The first leg of Sydney’s new driverless Sydney Metro railway project is finished, replete with new train stations and surrounding landscapes designed by Hassell.
The Sydney Metro Northwest train line comprises 36 kilometres of track – 23 kilometres of which are newly installed, with the remainder converted from heavy rail track for use by new single-deck, driverless trains. The conversion involved the closure of the Epping to Chatswood Rail Link, also designed by Hassell, which won the Sulman Medal at the 2010 NSW Architecture Awards and Sir Zelman Cowen Award for Public Architecture at the 2010 National Architecture Awards.
Hassell was responsible for the architecture and landscape architecture for the project as part of the Northwest Rapid Transit consortium. This included the design of all eight of the new stations – at Rouse Hill, Cherrybrook, Castle Hill, Showground, Norwest, Bella Vista, Kellyville and Cudgegong Road.
Many of the stations feature a distinctive canopy, the design of which was inspired by the blue gum leaf. A similar material palette was used across the new lines, including local timber and white concrete.
In addition, the practice produced designs for improvements to the precincts surrounding the station entrances, a large train maintenance facility at Tallawong, a number of multi-level carparks and sundry maintenance and utility buildings. The practice also designed a four kilometre stretch of parkland between Bella Vista and Rouse Hill stations, beneath an elevated section of the railway.
Hassell principal and design director Ross de la Motte said, “it’s rare to be able to work on projects of this scale and importance. We have had team members of all levels being able to develop their experience and grow within their profession, some who started their career with us when we first commenced work on the project six years ago.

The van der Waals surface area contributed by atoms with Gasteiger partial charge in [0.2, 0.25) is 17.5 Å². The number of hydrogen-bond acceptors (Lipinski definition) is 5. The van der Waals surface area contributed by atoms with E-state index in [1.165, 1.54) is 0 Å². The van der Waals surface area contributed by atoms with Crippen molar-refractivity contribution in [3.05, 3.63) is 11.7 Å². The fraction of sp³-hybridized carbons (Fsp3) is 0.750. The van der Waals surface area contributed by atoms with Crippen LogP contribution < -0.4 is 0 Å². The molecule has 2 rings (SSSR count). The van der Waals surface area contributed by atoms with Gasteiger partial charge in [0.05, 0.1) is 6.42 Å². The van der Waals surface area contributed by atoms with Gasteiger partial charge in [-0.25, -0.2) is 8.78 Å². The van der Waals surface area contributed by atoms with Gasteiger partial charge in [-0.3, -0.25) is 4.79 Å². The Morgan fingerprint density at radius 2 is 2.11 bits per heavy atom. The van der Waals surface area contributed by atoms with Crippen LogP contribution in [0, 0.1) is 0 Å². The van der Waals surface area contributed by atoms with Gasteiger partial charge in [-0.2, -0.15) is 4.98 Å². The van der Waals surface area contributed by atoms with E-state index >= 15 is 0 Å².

“This is a world class project delivered by Australian designers for the people of northwest Sydney. I really hope they get great pleasure from using the stations and the Metro. It will change the way people travel and the way they live.
“To be involved in and have an influence on that is really quite special.”
The project also involved a large-scale public art project. Titled Light Line Social Square, the artwork is “integrated into the architecture, landscape and engingeering” across all of the new stations. A collaboration between Hassell and artists Michaelie Crawford, director of Studio TCS, and Peter McGregor, director of McGregor Westlake Architecture, the aim was to produce a “feeling rather than a product, integrated and not separate to the station infrastructure.”
The second stage of the Sydney Metro project involves the extension of the line under Sydney Harbour, through the CBD and on to Bankstown. Six stations on that line will be designed by Foster and Partners and Architectus, while the Central Station upgrade will be designed by Woods Bagot and John McAslan and Partners.